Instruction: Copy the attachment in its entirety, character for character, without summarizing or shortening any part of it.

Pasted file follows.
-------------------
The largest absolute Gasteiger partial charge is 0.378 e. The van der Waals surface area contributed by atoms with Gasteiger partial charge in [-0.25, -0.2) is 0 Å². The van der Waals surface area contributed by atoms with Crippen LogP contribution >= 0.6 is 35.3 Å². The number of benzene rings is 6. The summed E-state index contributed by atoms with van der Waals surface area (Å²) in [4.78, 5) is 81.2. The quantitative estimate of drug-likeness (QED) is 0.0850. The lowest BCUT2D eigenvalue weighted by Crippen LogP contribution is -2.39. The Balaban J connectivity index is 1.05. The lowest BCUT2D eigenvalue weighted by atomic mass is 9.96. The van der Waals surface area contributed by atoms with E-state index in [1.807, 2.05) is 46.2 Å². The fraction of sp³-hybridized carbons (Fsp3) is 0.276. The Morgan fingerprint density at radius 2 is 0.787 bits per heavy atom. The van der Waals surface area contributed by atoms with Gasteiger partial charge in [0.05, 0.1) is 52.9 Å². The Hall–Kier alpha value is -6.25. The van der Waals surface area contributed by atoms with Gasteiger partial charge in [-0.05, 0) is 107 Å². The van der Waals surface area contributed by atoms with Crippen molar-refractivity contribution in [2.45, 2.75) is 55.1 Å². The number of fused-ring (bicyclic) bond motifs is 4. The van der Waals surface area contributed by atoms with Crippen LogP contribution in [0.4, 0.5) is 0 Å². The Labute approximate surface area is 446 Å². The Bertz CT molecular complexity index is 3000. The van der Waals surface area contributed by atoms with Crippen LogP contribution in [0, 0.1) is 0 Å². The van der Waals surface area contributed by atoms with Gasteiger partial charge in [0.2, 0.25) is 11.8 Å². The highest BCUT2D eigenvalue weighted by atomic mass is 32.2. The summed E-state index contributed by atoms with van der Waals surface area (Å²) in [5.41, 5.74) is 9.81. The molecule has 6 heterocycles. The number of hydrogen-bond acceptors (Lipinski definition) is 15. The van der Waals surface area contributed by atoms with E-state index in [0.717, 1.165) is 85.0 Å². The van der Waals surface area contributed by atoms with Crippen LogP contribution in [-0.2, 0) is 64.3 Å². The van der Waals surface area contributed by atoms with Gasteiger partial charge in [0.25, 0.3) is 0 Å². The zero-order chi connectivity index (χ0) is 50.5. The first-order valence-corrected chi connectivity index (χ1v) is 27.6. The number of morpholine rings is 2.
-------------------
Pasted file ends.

The largest absolute Gasteiger partial charge is 0.378 e. The van der Waals surface area contributed by atoms with Gasteiger partial charge in [-0.25, -0.2) is 0 Å². The van der Waals surface area contributed by atoms with Crippen LogP contribution >= 0.6 is 35.3 Å². The number of benzene rings is 6. The summed E-state index contributed by atoms with van der Waals surface area (Å²) in [4.78, 5) is 81.2. The quantitative estimate of drug-likeness (QED) is 0.0850. The lowest BCUT2D eigenvalue weighted by Crippen LogP contribution is -2.39. The Balaban J connectivity index is 1.05. The lowest BCUT2D eigenvalue weighted by atomic mass is 9.96. The van der Waals surface area contributed by atoms with E-state index in [1.807, 2.05) is 46.2 Å². The fraction of sp³-hybridized carbons (Fsp3) is 0.276. The Morgan fingerprint density at radius 2 is 0.787 bits per heavy atom. The van der Waals surface area contributed by atoms with Gasteiger partial charge in [0.05, 0.1) is 52.9 Å². The Hall–Kier alpha value is -6.25. The van der Waals surface area contributed by atoms with Gasteiger partial charge in [-0.05, 0) is 107 Å². The van der Waals surface area contributed by atoms with Crippen molar-refractivity contribution in [2.45, 2.75) is 55.1 Å². The number of fused-ring (bicyclic) bond motifs is 4. The van der Waals surface area contributed by atoms with Crippen LogP contribution in [0.4, 0.5) is 0 Å². The Labute approximate surface area is 446 Å². The Bertz CT molecular complexity index is 3000. The van der Waals surface area contributed by atoms with Crippen LogP contribution in [0, 0.1) is 0 Å². The van der Waals surface area contributed by atoms with Gasteiger partial charge in [0.2, 0.25) is 11.8 Å². The highest BCUT2D eigenvalue weighted by atomic mass is 32.2. The summed E-state index contributed by atoms with van der Waals surface area (Å²) in [5.41, 5.74) is 9.81. The molecule has 6 heterocycles. The number of hydrogen-bond acceptors (Lipinski definition) is 15. The van der Waals surface area contributed by atoms with E-state index in [0.717, 1.165) is 85.0 Å². The van der Waals surface area contributed by atoms with Crippen LogP contribution in [-0.2, 0) is 64.3 Å². The van der Waals surface area contributed by atoms with Gasteiger partial charge in [0.25, 0.3) is 0 Å². The zero-order chi connectivity index (χ0) is 50.5. The first-order valence-corrected chi connectivity index (χ1v) is 27.6. The number of morpholine rings is 2.